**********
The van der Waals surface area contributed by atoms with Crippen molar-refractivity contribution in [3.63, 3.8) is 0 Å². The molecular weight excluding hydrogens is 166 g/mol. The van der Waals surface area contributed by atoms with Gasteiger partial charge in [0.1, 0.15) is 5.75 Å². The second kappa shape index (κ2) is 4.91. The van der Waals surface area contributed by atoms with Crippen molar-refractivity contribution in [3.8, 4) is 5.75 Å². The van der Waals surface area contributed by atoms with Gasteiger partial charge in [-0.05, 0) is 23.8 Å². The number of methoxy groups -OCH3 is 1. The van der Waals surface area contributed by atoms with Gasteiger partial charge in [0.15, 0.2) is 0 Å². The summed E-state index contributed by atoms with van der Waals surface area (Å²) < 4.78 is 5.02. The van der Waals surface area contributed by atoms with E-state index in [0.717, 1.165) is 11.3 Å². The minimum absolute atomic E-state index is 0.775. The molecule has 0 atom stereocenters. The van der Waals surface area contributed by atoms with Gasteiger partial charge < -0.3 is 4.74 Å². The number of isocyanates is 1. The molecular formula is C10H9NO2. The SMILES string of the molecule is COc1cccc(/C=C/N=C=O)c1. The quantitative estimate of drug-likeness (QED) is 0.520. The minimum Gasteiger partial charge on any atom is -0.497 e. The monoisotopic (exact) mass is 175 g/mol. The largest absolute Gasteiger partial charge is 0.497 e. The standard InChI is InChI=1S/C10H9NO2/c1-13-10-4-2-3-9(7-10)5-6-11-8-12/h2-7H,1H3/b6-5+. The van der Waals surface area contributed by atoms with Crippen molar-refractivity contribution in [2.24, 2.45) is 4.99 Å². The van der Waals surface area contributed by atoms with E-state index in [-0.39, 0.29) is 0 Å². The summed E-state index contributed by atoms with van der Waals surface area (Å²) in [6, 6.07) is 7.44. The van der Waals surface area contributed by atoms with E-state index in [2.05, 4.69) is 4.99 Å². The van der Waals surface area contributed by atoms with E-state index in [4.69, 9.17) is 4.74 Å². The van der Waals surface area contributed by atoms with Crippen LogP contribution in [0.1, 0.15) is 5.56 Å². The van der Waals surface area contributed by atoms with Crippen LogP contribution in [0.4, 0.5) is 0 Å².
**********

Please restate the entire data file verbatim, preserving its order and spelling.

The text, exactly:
The van der Waals surface area contributed by atoms with Crippen molar-refractivity contribution in [3.63, 3.8) is 0 Å². The molecular weight excluding hydrogens is 166 g/mol. The van der Waals surface area contributed by atoms with Gasteiger partial charge in [0.1, 0.15) is 5.75 Å². The second kappa shape index (κ2) is 4.91. The van der Waals surface area contributed by atoms with Crippen molar-refractivity contribution in [3.8, 4) is 5.75 Å². The van der Waals surface area contributed by atoms with Gasteiger partial charge in [-0.05, 0) is 23.8 Å². The number of methoxy groups -OCH3 is 1. The van der Waals surface area contributed by atoms with Gasteiger partial charge in [0.15, 0.2) is 0 Å². The summed E-state index contributed by atoms with van der Waals surface area (Å²) < 4.78 is 5.02. The van der Waals surface area contributed by atoms with E-state index in [0.717, 1.165) is 11.3 Å². The minimum absolute atomic E-state index is 0.775. The molecule has 0 atom stereocenters. The van der Waals surface area contributed by atoms with Gasteiger partial charge < -0.3 is 4.74 Å². The number of isocyanates is 1. The molecular formula is C10H9NO2. The SMILES string of the molecule is COc1cccc(/C=C/N=C=O)c1. The quantitative estimate of drug-likeness (QED) is 0.520. The minimum Gasteiger partial charge on any atom is -0.497 e. The monoisotopic (exact) mass is 175 g/mol. The largest absolute Gasteiger partial charge is 0.497 e. The standard InChI is InChI=1S/C10H9NO2/c1-13-10-4-2-3-9(7-10)5-6-11-8-12/h2-7H,1H3/b6-5+. The van der Waals surface area contributed by atoms with Crippen molar-refractivity contribution in [2.24, 2.45) is 4.99 Å². The van der Waals surface area contributed by atoms with E-state index in [-0.39, 0.29) is 0 Å². The summed E-state index contributed by atoms with van der Waals surface area (Å²) in [6, 6.07) is 7.44. The van der Waals surface area contributed by atoms with E-state index in [2.05, 4.69) is 4.99 Å². The van der Waals surface area contributed by atoms with E-state index in [4.69, 9.17) is 4.74 Å². The van der Waals surface area contributed by atoms with Crippen LogP contribution in [0.1, 0.15) is 5.56 Å². The van der Waals surface area contributed by atoms with Crippen LogP contribution in [0.4, 0.5) is 0 Å².